There is not yet a complete neurobiological explanation for why sensitivity to sensory impressions is so common in autism, but on the other hand, there is a lot of empirical knowledge about how this happens, says Mats Jansson. own nest. He is an expert researcher at Autism Sweden and one of the authors of the new book, which consists of interviews with people with autism and their families as well as texts written by people with autism and specialists in the field of autism.
High or low sensitivity to sensory impressions may affect at least 70% of all autistic people. Therefore, it is important to understand how experiences of sensory impressions can affect the daily life of an autistic person, says Mats Jansson and continues.
– It is important that the environment accepts and respects knowledge based on experience.
7 points from the new book on autism and sensory impressions:
1. Objection – sensory impressions from within
objection It is the area that has received more attention in recent years in relation to autism. Interoception is the part of perception that deals with the sensory impressions we experience within ourselves, for example hunger, thirst or the need to urinate and how we experience body temperature, breathing or pulse.
Studies and experiments show that people with autism can have less developed cognitive awareness. Then it can be difficult to recognize what is going on in the body, for example, when you are angry or afraid, which in turn can make it more difficult to regulate emotions. But there is experience that indicates the possibility of training with inner awareness, says Mats Jansson.
2. Sensitivity varies
How sensitivity to sensory impressions manifests varies, whether between individuals or within the same person over time, or depending on stress or other factors. Some sensitivities are common, such as sensitivity to sharp or loud sounds or sensitivity to the edges of laundry and sharp seams on the inside of clothing, but they can also be in many other ways and can relate to all kinds of sensory impressions, including balance and sensitivity. body and sense of movement.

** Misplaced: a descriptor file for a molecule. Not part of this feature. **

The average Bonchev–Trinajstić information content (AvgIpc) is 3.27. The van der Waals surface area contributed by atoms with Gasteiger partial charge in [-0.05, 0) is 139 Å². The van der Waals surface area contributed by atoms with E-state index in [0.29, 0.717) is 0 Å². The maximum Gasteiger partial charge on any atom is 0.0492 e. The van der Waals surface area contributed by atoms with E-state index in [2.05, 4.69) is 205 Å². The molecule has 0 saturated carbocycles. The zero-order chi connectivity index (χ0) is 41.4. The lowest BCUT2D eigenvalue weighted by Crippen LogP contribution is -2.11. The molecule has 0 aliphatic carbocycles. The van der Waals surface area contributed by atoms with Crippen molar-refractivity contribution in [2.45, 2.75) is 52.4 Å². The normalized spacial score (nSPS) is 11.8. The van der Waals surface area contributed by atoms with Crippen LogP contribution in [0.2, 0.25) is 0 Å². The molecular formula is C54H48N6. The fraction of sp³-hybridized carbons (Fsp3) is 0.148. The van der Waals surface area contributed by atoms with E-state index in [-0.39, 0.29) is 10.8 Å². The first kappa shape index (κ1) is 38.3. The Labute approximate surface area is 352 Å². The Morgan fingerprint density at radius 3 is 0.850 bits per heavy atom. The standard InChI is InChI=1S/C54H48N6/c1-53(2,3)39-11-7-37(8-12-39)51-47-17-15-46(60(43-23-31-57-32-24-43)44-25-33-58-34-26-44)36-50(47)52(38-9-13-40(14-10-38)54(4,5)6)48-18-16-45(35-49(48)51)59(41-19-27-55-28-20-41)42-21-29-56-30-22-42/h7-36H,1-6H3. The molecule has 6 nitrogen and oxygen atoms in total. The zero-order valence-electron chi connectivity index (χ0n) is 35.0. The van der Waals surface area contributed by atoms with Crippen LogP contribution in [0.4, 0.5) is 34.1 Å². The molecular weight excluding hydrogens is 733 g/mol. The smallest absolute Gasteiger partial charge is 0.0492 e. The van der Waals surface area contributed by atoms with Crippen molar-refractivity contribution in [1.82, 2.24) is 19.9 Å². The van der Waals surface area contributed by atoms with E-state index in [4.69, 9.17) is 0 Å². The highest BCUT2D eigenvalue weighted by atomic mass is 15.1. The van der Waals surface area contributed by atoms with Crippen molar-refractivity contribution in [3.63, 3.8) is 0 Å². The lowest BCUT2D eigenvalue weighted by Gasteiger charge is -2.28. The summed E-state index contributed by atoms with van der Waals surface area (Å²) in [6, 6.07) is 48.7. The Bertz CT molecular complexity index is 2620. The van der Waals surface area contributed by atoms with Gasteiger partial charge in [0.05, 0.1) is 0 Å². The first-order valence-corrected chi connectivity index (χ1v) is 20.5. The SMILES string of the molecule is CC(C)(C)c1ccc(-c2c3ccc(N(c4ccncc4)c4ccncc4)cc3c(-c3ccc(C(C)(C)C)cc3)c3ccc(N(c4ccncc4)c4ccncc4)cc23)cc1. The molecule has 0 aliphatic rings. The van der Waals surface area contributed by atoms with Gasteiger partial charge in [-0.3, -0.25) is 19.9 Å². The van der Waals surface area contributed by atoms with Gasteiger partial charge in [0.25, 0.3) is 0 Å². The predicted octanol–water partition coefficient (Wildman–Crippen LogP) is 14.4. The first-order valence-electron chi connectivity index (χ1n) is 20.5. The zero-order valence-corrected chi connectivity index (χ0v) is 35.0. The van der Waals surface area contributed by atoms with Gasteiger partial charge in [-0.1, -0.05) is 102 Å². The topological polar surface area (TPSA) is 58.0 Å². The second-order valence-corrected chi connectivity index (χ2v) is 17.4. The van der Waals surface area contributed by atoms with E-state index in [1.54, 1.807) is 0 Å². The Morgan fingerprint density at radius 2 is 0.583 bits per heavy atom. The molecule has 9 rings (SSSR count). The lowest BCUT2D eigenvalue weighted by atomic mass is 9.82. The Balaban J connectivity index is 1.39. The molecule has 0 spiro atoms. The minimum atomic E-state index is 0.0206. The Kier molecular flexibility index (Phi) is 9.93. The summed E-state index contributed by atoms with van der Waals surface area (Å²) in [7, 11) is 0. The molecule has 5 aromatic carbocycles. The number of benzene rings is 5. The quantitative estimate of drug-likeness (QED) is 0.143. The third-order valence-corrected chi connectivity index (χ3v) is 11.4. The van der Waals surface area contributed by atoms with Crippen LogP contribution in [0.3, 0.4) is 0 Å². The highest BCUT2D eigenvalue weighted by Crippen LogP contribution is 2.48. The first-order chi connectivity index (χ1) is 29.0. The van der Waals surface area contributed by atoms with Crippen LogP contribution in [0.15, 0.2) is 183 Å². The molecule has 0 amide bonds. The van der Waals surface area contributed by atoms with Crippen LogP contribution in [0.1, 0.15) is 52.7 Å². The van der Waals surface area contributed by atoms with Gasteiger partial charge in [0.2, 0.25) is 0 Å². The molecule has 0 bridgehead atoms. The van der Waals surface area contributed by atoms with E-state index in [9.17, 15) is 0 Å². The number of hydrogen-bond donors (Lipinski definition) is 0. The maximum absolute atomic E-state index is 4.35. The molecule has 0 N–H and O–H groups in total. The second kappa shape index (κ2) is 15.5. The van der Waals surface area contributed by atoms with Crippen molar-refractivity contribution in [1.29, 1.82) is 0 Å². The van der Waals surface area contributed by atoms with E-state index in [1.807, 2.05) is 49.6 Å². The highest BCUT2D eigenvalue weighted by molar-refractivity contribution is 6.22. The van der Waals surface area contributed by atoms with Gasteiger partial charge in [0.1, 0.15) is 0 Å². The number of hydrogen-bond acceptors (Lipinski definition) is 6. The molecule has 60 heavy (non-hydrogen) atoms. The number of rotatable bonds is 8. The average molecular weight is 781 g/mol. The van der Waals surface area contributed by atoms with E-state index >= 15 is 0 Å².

3. “impression sensitivity
Sensitivity to sensory impressions is called impression sensitivity in some autistic people. Exposure to overwhelming individual impressions in the form of sound, light, smells or other things can affect the ability to focus or communicate, for example. It can be a strong contributing factor pressure.
– And this stress, in turn, can further affect sensitivity to sensory impressions. It can then be felt as the equivalent of sensitivity, your inability to tolerate certain impressions, says Mats Jansson.
4. Understanding prevents ill health
Understanding the impact of sensory impressions, for example in school or the workplace, gives the opportunity to identify and treat stress and unpleasant experiences. can be prevented.
– Mats Jansson says: – Simple things like replacing your blinking fluorescent tubes, getting a quiet room for your lunch break, using a cover, bench guards, ear muffs and more often go a long way.
5. Positive sensory impressions
The diagnostic criteria for autism refer to a “particular interest in sensory aspects of the environment”. Not only do sensory impressions of all kinds be stressful, but they can also be a source of heightened positive experiences and emotions. They may, for example, intensely enjoy different smells, sounds, lights, or movements.
– In the same way that you need to identify sensory impressions that have a negative effect so that unpleasant experiences can be prevented, it is good to identify those that give positive experiences so that there are more such occasions, says Mats Jansson.
Closely related to the so-called swarm Or they have shallow waters. Swarming can be swinging, fiddling with your fingers, arranging things, spinning, jumping, buzzing, or anything else. In most cases, it is about dealing with impressions and feelings, expressing or achieving positive sensory experiences.
7. The response of the environment is important
Sensory impressions from the outside and the inside affect everyone all the time. For the autistic person, some sensory impressions may be disturbing and stressful, and others may be a source of positive emotions.
– For those in the environment, it is important that they do not start from their perceived reality, but instead use their imagination, try to understand, open up and respond because other people may have very different experiences from their way of perceiving them, says Mats Jansson.
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